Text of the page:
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Did Mars once have rivers? Pebbles say yes.

The shapes of certain pebbles on Mars indicate that they rolled dozens of miles down a river, say scientists. 

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    Researchers have used the shape of rounded Martian pebbles to extrapolate how far they must have traveled down an ancient riverbed on the Red Planet. The analysis suggests they moved approximately 30 miles (50 kilometers), indicating that Mars once had an extensive river system.
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The shape of some Martian pebbles suggests these rocks once rolled dozens of miles down a river, hinting that ancient Martian waterways were stable and not merely ephemeral streams, researchers say.

NASA's Mars rover Curiosity discovered the small, round stones near its landing site in Gale Crater on the Red Planet in 2013. Researchers previously determined that these stones resemble those found in rivers on Earth, which become round as they slide, roll and hop down riverbeds and scrape other rocks.

Now, a new study suggests the Martian rocks rolled in the river for quite a while — a finding that should help scientists reconstruct what ancient Mars was like and shed light on the Red Planet's past potential to support life, study team members said. [Photos: The Search for Water on Mars]

"We believe liquid water is a principal ingredient for life," study co-author Douglas Jerolmack, a geophysicist at the University of Pennsylvania in Philadelphia, told Space.com. "Knowing whether pebbles in a river moved 1 kilometer or 100 kilometers [0.6 miles or 62 miles] could tell us how stable water was on the surface of ancient Mars."

The researchers developed a mathematical model to deduce how blocky rocks become rounder and smoother as bits of them chip off due to erosion. Then, the investigators analyzed the shape of the Martian pebbles to estimate the amount of mass each lost due to erosion.

"An object's shape can itself tell you a lot," study co-author Gábor Domokos, an applied mathematician at the Budapest University of Technology and Economics, said in a statement today (Oct. 13). "If you go to the beach, natural history is written underneath your feet. We started to understand that there is a code that you can read to begin to understand that history."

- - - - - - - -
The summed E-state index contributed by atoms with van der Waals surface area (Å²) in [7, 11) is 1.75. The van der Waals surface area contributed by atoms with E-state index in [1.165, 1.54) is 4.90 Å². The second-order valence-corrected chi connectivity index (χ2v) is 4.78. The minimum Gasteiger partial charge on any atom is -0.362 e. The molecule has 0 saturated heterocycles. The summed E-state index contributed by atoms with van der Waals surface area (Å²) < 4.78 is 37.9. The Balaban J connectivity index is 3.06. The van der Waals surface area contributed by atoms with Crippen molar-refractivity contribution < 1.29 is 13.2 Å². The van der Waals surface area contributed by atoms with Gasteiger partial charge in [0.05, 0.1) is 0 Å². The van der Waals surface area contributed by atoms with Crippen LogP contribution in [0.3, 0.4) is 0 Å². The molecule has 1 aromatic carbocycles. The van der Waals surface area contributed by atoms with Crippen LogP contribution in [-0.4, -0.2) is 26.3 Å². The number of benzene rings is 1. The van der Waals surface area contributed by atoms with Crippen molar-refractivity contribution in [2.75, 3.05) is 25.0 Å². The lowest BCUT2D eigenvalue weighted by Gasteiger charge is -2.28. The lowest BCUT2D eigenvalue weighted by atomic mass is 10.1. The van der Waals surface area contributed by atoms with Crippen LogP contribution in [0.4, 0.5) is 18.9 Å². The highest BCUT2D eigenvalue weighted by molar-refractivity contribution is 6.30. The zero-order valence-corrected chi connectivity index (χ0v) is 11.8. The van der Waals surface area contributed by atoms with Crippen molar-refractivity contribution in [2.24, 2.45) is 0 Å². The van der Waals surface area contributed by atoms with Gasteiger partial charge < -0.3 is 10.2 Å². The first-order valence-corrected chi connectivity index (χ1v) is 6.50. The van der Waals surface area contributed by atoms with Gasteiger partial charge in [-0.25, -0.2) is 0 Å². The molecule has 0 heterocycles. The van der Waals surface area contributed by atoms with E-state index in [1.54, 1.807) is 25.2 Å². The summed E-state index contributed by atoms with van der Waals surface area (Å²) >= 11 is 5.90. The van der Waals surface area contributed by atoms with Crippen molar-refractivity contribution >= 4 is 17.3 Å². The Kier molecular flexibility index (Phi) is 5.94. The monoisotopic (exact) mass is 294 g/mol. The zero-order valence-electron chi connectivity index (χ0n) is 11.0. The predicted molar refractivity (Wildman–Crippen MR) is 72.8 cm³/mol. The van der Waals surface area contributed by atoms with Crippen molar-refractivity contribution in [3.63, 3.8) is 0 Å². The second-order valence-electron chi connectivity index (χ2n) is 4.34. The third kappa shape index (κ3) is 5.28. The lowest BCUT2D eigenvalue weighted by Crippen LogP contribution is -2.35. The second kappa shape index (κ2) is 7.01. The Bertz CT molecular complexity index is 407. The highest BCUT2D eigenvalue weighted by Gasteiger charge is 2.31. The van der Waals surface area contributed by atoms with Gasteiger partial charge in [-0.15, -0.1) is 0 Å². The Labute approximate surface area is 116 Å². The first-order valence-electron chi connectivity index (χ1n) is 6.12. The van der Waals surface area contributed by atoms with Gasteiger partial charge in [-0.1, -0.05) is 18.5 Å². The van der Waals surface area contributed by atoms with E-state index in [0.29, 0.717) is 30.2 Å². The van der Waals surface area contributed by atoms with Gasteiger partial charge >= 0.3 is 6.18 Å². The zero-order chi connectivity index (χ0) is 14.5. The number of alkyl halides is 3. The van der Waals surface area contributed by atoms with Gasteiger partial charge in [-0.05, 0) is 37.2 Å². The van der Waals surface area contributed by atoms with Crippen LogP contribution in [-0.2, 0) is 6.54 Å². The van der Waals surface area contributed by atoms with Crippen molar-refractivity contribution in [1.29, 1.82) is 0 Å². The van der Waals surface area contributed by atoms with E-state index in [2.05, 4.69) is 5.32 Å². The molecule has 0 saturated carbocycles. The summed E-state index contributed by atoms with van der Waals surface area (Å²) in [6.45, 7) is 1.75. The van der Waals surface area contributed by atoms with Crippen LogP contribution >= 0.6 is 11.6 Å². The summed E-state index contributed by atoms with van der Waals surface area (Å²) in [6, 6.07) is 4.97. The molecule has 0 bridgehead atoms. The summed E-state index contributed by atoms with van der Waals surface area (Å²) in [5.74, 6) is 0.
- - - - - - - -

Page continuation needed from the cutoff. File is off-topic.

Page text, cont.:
To test their model, the researchers rolled limestone fragments in a drum and recorded the changes in their shape and mass. They found that the pattern of changes in the rocks closely followed their models.

Next, the researchers went to a mountain river in Puerto Rico, to analyze the rocks there.

"We started at the headwaters, where chunks of angular rock are breaking off from the walls of the stream, and went downstream," Jerolmack said in the same statement. "Every few hundred meters, we would pull thousands of rocks out and take images of their silhouette and record their weight." The scientists again found that the trend of changes in these rocks closely followed their model.

The researchers also analyzed rocks in an alluvial fan — the fan-shaped deposit of sediment that builds up as a stream flows — at the mouth of a canyon in New Mexico. This area closely mirrors the location where the round pebbles were found on Mars. This work suggested that the shape of the rocks could help scientists estimate how far these stones traveled.

"This is the first attempt to deduce the history of a particle from its shape alone," Domokos told Space.com.

Using publicly available images of the rounded pebbles on Mars from the Curiosity rover mission, the scientists calculated that those rocks had lost about 20 percent of their volume. When they factored in the reduced Martian gravity, which is only about 40 percent of Earth's, they estimated that the pebbles had traveled about 30 miles (50 km) from their source, perhaps from the northern rim of Gale Crater.

This research could also help scientists analyze river-borne particles on other planets and moons, such as Saturn's largest satellite, Titan. "There are pebbles there made of frozen water imaged by the Huygens probe at the mouth of what looks like a river channel," Jerolmack said.

The new method the researchers developed could help analyze not only the history of pebbles in liquids, "but also sand grains in less viscous fluids like air," Jerolmack said. "Our findings can be utilized to look at windblown sediments on Mars, Earth and other planetary bodies where windblown sediments are found."

Despite the extraterrestrial applications, a better understanding of the history of particles "is probably most useful on Earth," Jerolmack said. "Gold and iron ores are often found in rivers, and gas and oil in river deposits, and people will want to know how far pebbles associated with these resources have traveled, to identify their sources."

The scientists detailed their findings online today in the journal Nature Communications.

Follow us @SpacedotcomFacebook or Google+. Originally published on Space.com.

Copyright 2015 SPACE.com, a Purch company. All rights reserved. This material may not be published, broadcast, rewritten or redistributed.

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